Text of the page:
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Most self-help books on polyamory emphasise the need for consistent communication, which is considered a core value of consensual non-monogamy. That’s not to say that all non-monogamists communicate in the same way and this is where trouble can start during periods of prolonged separation, with some being better at talking things through IRL rather than URL. This, at least, is Alex’s experience. "As a person I really struggle to communicate via FaceTime and video calls, it just gives me anxiety, but I’m quite good at reading people in real life," he says. "During lockdown I didn’t date at all in person, so my only option was to phone people I was involved with. [As a result of this, and the wider pandemic] there was a deterioration of communication between me and some of my partners, which is not something I really could have avoided."
Amy reports a similar deescalation of her relationships, albeit for different reasons. "At the beginning of this year, I had one long-term relationship with someone abroad and two relationships in London and all but one of these, with the person I’m currently living with, have come to an end," she explains. Now that we’re coming out of lockdown, does she regret these pandemic-precipitated break-ups? "I think that people don’t realise that polyamory is a lot of work," she says. "It can be hard to be sufficiently emotionally available or emotionally intelligent when something really bad is happening, like a full-on global pandemic. Everyone is suffering in some way or another and you can’t exactly plan for that, so your actions might not be perfect."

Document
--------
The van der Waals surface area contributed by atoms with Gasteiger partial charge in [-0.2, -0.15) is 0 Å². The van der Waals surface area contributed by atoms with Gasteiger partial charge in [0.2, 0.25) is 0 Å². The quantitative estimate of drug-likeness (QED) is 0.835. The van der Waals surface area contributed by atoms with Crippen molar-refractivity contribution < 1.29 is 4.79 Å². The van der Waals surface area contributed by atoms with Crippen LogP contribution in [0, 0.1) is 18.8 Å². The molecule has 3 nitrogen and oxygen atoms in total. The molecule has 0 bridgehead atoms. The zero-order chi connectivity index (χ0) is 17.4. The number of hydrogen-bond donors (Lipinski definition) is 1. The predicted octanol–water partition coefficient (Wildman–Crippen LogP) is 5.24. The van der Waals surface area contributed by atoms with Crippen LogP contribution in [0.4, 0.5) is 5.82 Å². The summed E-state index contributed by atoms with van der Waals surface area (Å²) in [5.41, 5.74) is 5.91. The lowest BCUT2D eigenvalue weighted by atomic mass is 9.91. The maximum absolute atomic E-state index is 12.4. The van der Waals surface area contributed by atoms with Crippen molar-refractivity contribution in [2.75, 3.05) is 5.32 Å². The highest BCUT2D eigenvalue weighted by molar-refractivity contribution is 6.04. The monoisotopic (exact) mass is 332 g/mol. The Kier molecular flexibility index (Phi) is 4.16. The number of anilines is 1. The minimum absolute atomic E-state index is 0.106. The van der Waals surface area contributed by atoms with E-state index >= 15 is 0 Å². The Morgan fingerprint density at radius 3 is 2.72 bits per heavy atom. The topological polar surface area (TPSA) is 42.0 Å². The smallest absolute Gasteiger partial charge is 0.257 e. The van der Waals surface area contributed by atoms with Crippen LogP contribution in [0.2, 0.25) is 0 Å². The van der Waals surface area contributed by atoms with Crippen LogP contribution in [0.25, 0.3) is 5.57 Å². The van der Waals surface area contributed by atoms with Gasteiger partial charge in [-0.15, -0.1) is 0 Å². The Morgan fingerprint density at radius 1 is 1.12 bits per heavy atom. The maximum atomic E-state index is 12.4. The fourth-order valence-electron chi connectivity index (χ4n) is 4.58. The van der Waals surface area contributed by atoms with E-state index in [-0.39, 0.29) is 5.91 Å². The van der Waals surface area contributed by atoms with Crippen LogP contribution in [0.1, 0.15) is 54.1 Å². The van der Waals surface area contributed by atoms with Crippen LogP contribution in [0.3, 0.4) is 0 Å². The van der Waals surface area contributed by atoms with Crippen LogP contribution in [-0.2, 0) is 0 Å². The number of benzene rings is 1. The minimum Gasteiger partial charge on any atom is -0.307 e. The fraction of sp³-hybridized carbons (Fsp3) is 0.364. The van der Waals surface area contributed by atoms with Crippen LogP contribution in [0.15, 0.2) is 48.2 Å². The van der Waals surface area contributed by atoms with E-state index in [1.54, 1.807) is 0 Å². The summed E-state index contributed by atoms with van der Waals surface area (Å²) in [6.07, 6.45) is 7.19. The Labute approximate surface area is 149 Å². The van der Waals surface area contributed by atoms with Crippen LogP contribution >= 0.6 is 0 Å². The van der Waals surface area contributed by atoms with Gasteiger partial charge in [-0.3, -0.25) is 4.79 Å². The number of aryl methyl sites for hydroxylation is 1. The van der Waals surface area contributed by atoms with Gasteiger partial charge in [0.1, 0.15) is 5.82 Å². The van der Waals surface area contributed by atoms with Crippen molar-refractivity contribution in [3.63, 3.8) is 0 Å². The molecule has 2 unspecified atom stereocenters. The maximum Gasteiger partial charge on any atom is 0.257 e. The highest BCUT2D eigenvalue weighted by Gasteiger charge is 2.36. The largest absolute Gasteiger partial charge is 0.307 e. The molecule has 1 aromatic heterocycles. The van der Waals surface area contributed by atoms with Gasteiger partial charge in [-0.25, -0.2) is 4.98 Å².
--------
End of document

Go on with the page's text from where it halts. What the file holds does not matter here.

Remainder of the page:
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It’s clear from talking to Ryan, Amy and Alex that lockdown has affected the poly community in different ways, so do they have any tips for coping with the feared second wave and accompanying isolation measures? Much like polyamory itself, which takes many unique forms, it seems like there’s no one way to successfully manage multiple relationships under lockdown. As Ryan suggests, focus on reflecting on how each of your dynamics work and not on comparing yourself to others. "We can compare and reflect on each other’s ways of coping for sure, but I do think taking an organic approach to finding what works for each dynamic is important," he says.
"Rather than reading about other people's experiences and putting questions to [poly] forums, I personally get a lot more out of directly communicating to my partners about my feelings and needs."
*Name changed to protect the interviewee's identity.